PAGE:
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R. Rios1, E. Estapé2, C. Díaz3, B. Segarra2, M. San Martin2

1University of Puerto Rico, School of Public Health (PUERTO RICO)
2University of Puerto Rico-School of Health Professions (PUERTO RICO)
3University of Puerto Rico-School of Medicine (PUERTO RICO)
The University of Puerto Rico (UPR), Medical Sciences Campus (MSC) post-doctoral Master of Science in Clinical and Translational Research (MSc) program aims to train Hispanic post-doctoral candidates to advance their careers and become successful clinical and translational researchers geared to help eliminate health disparities. Its curriculum highlights the use of technology and online resources to maximize time use of time and efforts. As part of the assessment efforts, the program’s Evaluation Committee leads an annual activity, Evaluation Retreat (ER), to evaluate the program’s curriculum, research component, and mentoring experience according to Scholars’ perspective. Results are used by the Program Executive committee for further planning and improvement. This analysis presents the most relevant results from these activities.

Design Methods:
Data collection (from last 5 years), include quantitative (online surveys) and qualitative approaches (a group meeting with Scholars.) Questionnaires request Scholars to rate specific features of the program’s research component, mentoring experience and curriculum. It also includes questions about the program in general (major strengths and challenges, and recommendations for improvement.) During the group meeting, Scholars discuss these results and present consensus in a plenary session. Quantitative data are managed and analyzed using the statistical software SPSS. Qualitative data are examined using content analysis.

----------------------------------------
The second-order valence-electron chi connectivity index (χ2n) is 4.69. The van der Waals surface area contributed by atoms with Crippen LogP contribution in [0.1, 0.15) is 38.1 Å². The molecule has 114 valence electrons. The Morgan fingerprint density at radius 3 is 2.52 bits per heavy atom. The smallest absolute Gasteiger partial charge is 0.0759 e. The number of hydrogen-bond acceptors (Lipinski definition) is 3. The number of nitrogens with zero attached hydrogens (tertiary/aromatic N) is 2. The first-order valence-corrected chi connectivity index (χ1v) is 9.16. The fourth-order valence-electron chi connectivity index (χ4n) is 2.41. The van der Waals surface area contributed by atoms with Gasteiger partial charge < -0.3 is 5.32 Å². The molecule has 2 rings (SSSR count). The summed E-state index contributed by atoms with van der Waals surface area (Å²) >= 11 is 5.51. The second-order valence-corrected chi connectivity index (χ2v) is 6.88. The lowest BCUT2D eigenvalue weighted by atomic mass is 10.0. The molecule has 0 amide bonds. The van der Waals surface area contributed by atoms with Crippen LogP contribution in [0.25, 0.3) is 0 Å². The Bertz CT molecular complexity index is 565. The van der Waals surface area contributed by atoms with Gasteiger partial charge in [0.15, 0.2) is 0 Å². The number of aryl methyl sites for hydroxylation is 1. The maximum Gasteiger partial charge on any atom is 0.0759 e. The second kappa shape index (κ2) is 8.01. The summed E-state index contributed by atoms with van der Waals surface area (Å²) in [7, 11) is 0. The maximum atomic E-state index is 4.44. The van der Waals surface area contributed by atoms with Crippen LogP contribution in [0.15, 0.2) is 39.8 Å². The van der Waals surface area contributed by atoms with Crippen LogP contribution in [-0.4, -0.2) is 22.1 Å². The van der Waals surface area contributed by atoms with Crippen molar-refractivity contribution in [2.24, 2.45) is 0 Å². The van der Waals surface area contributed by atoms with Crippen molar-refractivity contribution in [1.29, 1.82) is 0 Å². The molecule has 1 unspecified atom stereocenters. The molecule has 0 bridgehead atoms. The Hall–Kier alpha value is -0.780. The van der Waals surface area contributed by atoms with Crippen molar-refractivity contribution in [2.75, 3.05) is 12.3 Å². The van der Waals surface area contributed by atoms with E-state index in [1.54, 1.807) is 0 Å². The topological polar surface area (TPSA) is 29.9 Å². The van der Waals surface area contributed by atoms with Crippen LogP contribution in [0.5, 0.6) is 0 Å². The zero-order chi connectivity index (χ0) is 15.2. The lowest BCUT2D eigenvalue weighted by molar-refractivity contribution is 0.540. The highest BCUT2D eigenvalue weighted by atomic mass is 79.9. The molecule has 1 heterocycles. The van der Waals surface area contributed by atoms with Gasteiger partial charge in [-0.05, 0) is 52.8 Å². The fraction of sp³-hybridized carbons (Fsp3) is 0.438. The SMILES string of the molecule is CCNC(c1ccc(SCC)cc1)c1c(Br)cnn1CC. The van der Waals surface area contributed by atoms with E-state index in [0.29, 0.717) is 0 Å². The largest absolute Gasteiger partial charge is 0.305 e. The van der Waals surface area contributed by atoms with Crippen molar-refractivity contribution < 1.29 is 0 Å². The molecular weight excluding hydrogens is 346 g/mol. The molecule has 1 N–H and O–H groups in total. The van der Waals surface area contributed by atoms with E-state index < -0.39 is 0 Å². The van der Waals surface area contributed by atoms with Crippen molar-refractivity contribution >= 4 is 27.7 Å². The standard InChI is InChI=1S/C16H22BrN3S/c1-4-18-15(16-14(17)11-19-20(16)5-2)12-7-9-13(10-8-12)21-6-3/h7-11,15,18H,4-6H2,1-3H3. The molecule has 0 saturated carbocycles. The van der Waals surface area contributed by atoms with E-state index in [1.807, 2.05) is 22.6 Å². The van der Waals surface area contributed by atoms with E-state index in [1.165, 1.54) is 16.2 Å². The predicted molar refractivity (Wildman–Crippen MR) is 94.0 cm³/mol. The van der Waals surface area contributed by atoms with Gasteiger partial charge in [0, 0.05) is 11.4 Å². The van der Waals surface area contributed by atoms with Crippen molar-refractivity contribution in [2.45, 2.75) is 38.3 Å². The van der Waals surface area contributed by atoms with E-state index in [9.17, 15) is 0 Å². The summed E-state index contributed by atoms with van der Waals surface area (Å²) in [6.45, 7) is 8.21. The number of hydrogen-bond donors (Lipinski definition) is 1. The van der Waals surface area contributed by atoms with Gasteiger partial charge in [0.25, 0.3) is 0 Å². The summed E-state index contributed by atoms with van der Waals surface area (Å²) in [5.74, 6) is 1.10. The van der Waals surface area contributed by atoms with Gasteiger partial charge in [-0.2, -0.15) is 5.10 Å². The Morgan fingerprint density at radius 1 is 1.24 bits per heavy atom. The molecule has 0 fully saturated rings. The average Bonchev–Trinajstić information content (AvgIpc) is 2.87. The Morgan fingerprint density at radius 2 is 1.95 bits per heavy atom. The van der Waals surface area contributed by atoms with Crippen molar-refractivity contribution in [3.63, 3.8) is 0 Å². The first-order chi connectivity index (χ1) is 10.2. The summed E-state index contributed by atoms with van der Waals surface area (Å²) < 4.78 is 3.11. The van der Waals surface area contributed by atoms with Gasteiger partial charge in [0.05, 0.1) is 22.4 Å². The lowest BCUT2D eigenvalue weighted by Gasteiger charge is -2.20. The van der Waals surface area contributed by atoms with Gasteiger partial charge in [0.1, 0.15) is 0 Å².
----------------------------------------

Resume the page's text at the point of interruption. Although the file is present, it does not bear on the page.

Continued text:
Scholars identified as program’s strengths the networking opportunities (local and with U.S. experts), the diversity of peers and faculty, the faculty support, the technical and audiovisual support, the physical facilities and resources, the guest speakers and consultants, and the quality of the curriculum. Challenges vary as cohorts change, but time limitations and the need for technical/statistical support are always highlighted. Recommendations for improvement emphasize the need for a greater pool of experienced mentors, and more hands-on approaches to address particular skills such as, manuscript development, institutional and federal guidelines for proposal submission, and issues related to the research project management.

Evaluation Retreats provide a valuable input to improve a program geared to develop competent clinical researchers. Findings evidence the program’s commitment with providing the foundation for an enhanced mass of clinical researchers.

Grant Support:
The project described was supported by The National Institutes of Health: Award Number HCTRECD R25MD007607 from the National Institute on Minority Health and Health Disparities. The content is solely the responsibility of the authors and does not necessarily represent the official views of the National Institutes of Health.